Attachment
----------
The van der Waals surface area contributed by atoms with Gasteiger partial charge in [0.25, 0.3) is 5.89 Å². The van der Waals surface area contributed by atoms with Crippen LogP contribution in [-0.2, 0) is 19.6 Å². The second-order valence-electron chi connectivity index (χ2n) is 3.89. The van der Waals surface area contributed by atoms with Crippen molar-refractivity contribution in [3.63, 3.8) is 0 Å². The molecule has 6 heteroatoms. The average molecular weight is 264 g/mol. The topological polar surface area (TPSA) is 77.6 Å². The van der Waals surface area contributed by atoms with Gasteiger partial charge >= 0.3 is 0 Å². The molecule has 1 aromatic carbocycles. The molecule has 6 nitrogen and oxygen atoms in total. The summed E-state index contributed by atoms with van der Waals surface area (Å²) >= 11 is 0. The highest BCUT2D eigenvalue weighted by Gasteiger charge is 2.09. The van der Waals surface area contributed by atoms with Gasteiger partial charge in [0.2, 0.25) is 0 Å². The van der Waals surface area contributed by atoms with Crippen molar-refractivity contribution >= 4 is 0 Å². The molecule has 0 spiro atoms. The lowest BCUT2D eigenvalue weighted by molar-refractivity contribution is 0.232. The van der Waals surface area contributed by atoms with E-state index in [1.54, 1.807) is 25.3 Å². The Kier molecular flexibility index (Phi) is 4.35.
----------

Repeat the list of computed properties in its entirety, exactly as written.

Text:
The van der Waals surface area contributed by atoms with Gasteiger partial charge in [0.25, 0.3) is 5.89 Å². The van der Waals surface area contributed by atoms with Crippen LogP contribution in [-0.2, 0) is 19.6 Å². The second-order valence-electron chi connectivity index (χ2n) is 3.89. The van der Waals surface area contributed by atoms with Crippen molar-refractivity contribution in [3.63, 3.8) is 0 Å². The molecule has 6 heteroatoms. The average molecular weight is 264 g/mol. The topological polar surface area (TPSA) is 77.6 Å². The van der Waals surface area contributed by atoms with Gasteiger partial charge >= 0.3 is 0 Å². The molecule has 1 aromatic carbocycles. The molecule has 6 nitrogen and oxygen atoms in total. The summed E-state index contributed by atoms with van der Waals surface area (Å²) >= 11 is 0. The highest BCUT2D eigenvalue weighted by Gasteiger charge is 2.09. The van der Waals surface area contributed by atoms with Gasteiger partial charge in [0.2, 0.25) is 0 Å². The van der Waals surface area contributed by atoms with Crippen molar-refractivity contribution >= 4 is 0 Å². The molecule has 0 spiro atoms. The lowest BCUT2D eigenvalue weighted by molar-refractivity contribution is 0.232. The van der Waals surface area contributed by atoms with E-state index in [1.54, 1.807) is 25.3 Å². The Kier molecular flexibility index (Phi) is 4.35.